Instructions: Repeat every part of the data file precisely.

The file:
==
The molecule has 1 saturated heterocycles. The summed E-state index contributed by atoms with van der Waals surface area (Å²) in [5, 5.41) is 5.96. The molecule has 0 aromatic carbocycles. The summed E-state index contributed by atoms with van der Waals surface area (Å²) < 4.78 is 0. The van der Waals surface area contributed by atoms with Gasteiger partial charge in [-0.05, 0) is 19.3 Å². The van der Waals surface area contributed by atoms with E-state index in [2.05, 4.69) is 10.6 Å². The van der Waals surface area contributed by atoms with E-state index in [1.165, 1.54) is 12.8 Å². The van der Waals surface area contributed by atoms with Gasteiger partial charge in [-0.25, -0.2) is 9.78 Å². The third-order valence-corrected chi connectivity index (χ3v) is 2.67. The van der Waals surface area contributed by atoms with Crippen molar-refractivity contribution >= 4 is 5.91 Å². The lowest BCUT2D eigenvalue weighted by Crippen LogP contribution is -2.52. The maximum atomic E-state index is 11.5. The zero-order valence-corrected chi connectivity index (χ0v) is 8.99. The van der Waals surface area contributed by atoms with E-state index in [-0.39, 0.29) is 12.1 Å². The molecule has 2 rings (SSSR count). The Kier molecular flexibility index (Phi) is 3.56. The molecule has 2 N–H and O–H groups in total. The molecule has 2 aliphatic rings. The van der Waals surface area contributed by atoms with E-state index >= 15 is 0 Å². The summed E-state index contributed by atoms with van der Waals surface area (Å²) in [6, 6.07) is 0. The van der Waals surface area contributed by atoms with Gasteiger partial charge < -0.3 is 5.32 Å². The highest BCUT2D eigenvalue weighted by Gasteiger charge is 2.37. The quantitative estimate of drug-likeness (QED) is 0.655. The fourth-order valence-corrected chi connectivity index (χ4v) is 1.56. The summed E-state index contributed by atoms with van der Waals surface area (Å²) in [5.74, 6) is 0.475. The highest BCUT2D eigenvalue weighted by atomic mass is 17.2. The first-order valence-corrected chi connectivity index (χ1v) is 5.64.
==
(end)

The molecule has 1 saturated heterocycles. The summed E-state index contributed by atoms with van der Waals surface area (Å²) in [5, 5.41) is 5.96. The molecule has 0 aromatic carbocycles. The summed E-state index contributed by atoms with van der Waals surface area (Å²) < 4.78 is 0. The van der Waals surface area contributed by atoms with Gasteiger partial charge in [-0.05, 0) is 19.3 Å². The van der Waals surface area contributed by atoms with E-state index in [2.05, 4.69) is 10.6 Å². The van der Waals surface area contributed by atoms with E-state index in [1.165, 1.54) is 12.8 Å². The van der Waals surface area contributed by atoms with Gasteiger partial charge in [-0.25, -0.2) is 9.78 Å². The third-order valence-corrected chi connectivity index (χ3v) is 2.67. The van der Waals surface area contributed by atoms with Crippen molar-refractivity contribution >= 4 is 5.91 Å². The lowest BCUT2D eigenvalue weighted by Crippen LogP contribution is -2.52. The maximum atomic E-state index is 11.5. The zero-order valence-corrected chi connectivity index (χ0v) is 8.99. The van der Waals surface area contributed by atoms with E-state index in [-0.39, 0.29) is 12.1 Å². The molecule has 2 rings (SSSR count). The Kier molecular flexibility index (Phi) is 3.56. The molecule has 2 N–H and O–H groups in total. The molecule has 2 aliphatic rings. The van der Waals surface area contributed by atoms with E-state index >= 15 is 0 Å². The summed E-state index contributed by atoms with van der Waals surface area (Å²) in [6, 6.07) is 0. The van der Waals surface area contributed by atoms with Gasteiger partial charge < -0.3 is 5.32 Å². The highest BCUT2D eigenvalue weighted by Gasteiger charge is 2.37. The quantitative estimate of drug-likeness (QED) is 0.655. The fourth-order valence-corrected chi connectivity index (χ4v) is 1.56. The summed E-state index contributed by atoms with van der Waals surface area (Å²) in [5.74, 6) is 0.475. The highest BCUT2D eigenvalue weighted by atomic mass is 17.2. The first-order valence-corrected chi connectivity index (χ1v) is 5.64.